Impatiens pallida

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Pale jewelweed
Impatiens pallida flower and buds 001.JPG
Scientific classification edit
Kingdom: Plantae
Clade: Angiosperms
Clade: Eudicots
Clade: Asterids
Order: Ericales
Family: Balsaminaceae
Genus: Impatiens
I. pallida
Binomial name
Impatiens pallida

Impatiens pallida (pale jewelweed, pale touch-me-not or yellow jewelweed) is a flowering plant native to Canada and the United States. It grows in moist to wet soils, generally alongside the closely related Impatiens capensis, producing flowers from midsummer through fall. Along with other species of jewelweed or "touch-me-not", it is a traditional remedy for skin rashes, although controlled studies have not shown efficacy for this purpose.[citation needed]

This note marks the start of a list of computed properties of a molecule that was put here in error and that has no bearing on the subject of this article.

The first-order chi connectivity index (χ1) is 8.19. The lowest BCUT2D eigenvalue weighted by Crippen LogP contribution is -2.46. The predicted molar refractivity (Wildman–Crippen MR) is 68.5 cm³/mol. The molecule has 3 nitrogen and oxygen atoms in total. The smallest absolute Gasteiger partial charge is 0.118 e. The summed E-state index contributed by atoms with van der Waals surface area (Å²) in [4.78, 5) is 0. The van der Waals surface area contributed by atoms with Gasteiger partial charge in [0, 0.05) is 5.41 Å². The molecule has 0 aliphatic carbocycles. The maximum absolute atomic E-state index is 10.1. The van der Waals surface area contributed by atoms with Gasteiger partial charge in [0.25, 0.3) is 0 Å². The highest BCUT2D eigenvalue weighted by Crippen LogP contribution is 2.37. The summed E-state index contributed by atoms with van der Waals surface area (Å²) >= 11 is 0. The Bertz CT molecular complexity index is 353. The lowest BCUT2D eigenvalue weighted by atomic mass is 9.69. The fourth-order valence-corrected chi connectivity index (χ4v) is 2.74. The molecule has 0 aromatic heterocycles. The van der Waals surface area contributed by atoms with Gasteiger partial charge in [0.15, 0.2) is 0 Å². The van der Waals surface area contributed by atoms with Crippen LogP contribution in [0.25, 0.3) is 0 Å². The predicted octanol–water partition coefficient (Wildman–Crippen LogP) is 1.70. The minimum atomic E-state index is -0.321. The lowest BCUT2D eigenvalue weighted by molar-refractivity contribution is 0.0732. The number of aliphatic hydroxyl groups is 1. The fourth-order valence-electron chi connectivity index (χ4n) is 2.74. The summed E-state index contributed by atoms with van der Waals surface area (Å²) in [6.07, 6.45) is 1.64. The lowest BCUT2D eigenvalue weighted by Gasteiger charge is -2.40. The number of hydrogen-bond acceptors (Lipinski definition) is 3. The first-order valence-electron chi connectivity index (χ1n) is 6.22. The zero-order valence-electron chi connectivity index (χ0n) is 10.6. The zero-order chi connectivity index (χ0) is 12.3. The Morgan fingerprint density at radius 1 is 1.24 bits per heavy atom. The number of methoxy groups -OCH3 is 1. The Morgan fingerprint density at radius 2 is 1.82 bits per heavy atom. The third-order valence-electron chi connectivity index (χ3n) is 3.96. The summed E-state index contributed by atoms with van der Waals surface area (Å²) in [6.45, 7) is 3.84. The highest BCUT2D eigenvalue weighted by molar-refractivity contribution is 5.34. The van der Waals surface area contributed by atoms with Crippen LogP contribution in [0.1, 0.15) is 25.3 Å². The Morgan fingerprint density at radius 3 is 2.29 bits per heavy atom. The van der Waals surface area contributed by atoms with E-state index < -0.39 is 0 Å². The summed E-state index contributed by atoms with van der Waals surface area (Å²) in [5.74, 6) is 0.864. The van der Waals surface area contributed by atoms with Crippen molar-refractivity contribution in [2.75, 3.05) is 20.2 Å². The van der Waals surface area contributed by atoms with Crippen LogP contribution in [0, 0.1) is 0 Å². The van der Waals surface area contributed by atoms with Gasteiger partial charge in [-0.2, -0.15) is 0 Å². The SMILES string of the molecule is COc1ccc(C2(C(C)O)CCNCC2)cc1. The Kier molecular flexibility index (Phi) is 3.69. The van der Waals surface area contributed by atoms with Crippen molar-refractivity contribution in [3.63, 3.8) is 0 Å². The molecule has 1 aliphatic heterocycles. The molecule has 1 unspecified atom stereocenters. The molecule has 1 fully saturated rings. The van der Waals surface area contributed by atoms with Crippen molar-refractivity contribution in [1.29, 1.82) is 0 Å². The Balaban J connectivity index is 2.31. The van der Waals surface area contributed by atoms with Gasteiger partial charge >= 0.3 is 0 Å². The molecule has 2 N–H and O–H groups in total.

Nectar spurs are tubular elongations of petals and sepals of certain flowers that usually contain nectar. Flowers of Impatiens pallida have nectar spurs which are thought to have played a role in plant-pollinator coevolution. Most of the nectar spurs of Impatiens pallida are perpendicular but some of them are curved.[1]

These nectar spur flowers are either partially or completely pollinated by insects. The specific pollinator is determined by the curvature of the nectar spur. Since Impatiens pallida have perpendicular nectar spurs, bees are the main pollinators.[1]


  1. ^ a b Tavers,S.E., Temeles, E.J. and I. Pan. "The relationship between nectar spur curvature in jewelweed ( Impatients capensis)and pollen removal by hummingbird pollinators" Canadian Journal of Botany, 2003, vol. 81, pp. 164-170
  • Blanchan, Neltje (2005). Wild Flowers Worth Knowing. Project Gutenberg Literary Archive Foundation.

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